Exploring the art of prose


Murmurations by Susan Eve Haar

“Considering how common illness is,” Virginia Woolf observed, “how tremendous the spiritual change that it brings, how astonishing, when the lights of health go down, the undiscovered countries that are then disclosed…it becomes strange indeed that illness has not taken its place with love, battle, and jealousy among the prime themes of literature.” While a great deal has been written about illness in the century since Woolf published “On Being Ill,” new ways of exploring that undiscovered country continue to emerge. How can a writer express the unfamiliar relationship to the world and their own body that illness entails?

In her creative nonfiction flash “Murmurations,” Susan Eve Haar alludes to the onset of disturbing symptoms. Unexpected clumsiness when she breaks a cup. Did she forget she was holding it? The cup is one she loved, but she can’t remember where and when she acquired it. The cup is “unique, irreplaceable, and gone” like the health she formerly enjoyed without thinking about it. She has begun to grope for words. How many small injuries and deficits have crept up without her noticing? What do they signify? On an unbearably hot summer day, she finds herself in front of The Women’s Brain Health Clinic, reluctant and afraid to discover more about her condition.

Third-person narrative point of view is an unusual choice in flash memoir, but seems particularly appropriate for the alienation from one’s body and mind that illness can represent. “First person,” Haar writes in her author’s note, “would be a wail or a complaint.” Third person seemed just right for what she calls “an elegy for my mind” that “came out whole,” directly following her experience at the clinic.  —CRAFT


She had become clumsy. She’d dropped the mug she loved, the green one the color of an aspen leaf, with its fluted skirt at the bottom. Either she’d knocked it to the floor, or worse, forgotten it was in her hand, she just didn’t know. And she had no idea about its provenance, although experience would suggest the Salvation Army. Either way, it was unique, irreplaceable, and gone. Now she noticed a thin red line of blood along the side of her hand, probably drawn when she’d wrapped the pieces into two plastic grocery bags and placed the bundle carefully in the garbage. A tiny injury that she hadn’t felt, another of many small injuries that added up to diminution. Was it only clumsiness? Or had something dreadful crept in? Had she failed to notice until, like a squatter, it had taken up permanent residence? She’d hoped it was a failure of attention when it began. But now, it seemed a signpost on the road to decline.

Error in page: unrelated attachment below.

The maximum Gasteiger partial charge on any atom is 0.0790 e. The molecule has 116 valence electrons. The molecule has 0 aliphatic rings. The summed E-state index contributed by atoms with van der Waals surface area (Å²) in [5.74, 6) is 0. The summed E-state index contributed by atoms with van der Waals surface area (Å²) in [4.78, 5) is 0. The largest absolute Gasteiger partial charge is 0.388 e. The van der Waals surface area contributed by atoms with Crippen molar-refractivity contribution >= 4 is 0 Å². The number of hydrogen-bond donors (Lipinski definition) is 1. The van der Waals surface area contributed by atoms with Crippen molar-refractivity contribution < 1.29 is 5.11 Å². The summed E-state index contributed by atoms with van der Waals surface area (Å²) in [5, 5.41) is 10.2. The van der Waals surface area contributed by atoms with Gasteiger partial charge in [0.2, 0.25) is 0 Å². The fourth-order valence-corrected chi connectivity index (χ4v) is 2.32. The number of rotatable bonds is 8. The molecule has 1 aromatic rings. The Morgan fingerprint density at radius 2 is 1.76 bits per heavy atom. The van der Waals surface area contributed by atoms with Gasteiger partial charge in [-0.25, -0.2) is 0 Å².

It was so hot, the kind of day that suggested suicide to those who’d never contemplated it before. The air dense and oily, bodies wilted like the plants on the deck. There had been three suicides on Staten Island. She thought of Durkheim, Suicide, relieved that she remembered his name. Thoughts of suicide ever? She had lied to the intake woman on the phone. Ever was way too long. Time, she’d decided, obliterated the obligations of candor. Though she did remember. Weed? Yes. How often? She’d said twice a month, though perhaps she was averaging back. Perhaps she’d forgotten. Determined to keep count she stopped smoking entirely. It was easier to eliminate sins than to keep track of them. But nothing improved. Her lover was an old pothead, but his mind was sharp; he found her keys and phone without passing judgment and she loved him for that.